En muslimsk kvinne nektet å la seg kroppsscanne av de nye maskinene på Manchester Airport av religiøse grunner. Hun ga heller avkall på flybilletten til Pakistan. Hennes venninne nektet også, av medisinske grunner.
The passenger was passing through security at Manchester Airport when she was selected at random for a full-body scanner.
She was warned that she would be stopped from boarding the plane but she decided to forfeit her ticket to Pakistan rather than submit to the scan. Her female travelling companion also declined to step into the scanner, citing «medical reasons» for her refusal.
The two women are thought to be the first passengers to refuse to submit to scanning by the machines, which have provoked controversy among human rights groups.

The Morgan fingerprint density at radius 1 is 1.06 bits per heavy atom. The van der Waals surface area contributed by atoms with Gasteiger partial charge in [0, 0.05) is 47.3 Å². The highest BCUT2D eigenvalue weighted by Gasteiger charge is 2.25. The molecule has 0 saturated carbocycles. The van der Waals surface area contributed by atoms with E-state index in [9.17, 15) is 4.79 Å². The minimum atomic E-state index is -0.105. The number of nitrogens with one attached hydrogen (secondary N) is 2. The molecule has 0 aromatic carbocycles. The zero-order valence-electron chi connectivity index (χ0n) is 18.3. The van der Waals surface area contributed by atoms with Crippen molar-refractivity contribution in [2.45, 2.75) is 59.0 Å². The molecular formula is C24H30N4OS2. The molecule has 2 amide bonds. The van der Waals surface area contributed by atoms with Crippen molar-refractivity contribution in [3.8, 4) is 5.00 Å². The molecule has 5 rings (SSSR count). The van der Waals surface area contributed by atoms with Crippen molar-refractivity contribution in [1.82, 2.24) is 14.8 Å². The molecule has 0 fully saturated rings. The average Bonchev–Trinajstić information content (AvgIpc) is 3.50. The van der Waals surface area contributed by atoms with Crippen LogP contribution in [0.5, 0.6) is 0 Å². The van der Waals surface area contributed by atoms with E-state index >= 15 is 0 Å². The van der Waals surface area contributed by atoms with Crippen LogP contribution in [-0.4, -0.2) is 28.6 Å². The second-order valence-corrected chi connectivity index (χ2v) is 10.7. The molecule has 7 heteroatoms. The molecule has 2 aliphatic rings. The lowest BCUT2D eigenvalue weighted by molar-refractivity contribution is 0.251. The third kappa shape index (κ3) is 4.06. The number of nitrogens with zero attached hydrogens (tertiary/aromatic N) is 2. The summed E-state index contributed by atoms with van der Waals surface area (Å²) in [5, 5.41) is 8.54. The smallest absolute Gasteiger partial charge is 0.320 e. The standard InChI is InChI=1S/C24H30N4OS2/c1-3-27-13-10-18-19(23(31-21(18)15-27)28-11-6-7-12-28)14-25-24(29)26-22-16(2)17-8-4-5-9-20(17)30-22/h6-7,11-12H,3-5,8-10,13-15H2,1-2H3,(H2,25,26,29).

They were introduced on a limited basis last month at Heathrow and Manchester airports in response to the alleged attempt by Umar Farouk Abdulmutallab to blow up a jet over Detroit on Christmas Day using explosives concealed in his underpants.
15.000 mennesker har gått gjennom scannerne uten å protestere.
Civil liberties campaigners have said the scans represent an invasion of privacy and their introduction may yet be challenged by the Human Rights Commission.
Trevor Phillips, head of the commission, has told Lord Adonis, the Transport Secretary, that there are concerns over passengers’ privacy and an apparent lack of safeguards to ensure that the scanners are used without discrimination.
Sources at Manchester Airport have said the two women were due to board a flight two weeks ago when they were turned back at security.
No other passengers had objected to the checks and about 15,000 have so far submitted to the piercing eye of the £80,000 Rapiscan machine at the airport’s Terminal 2.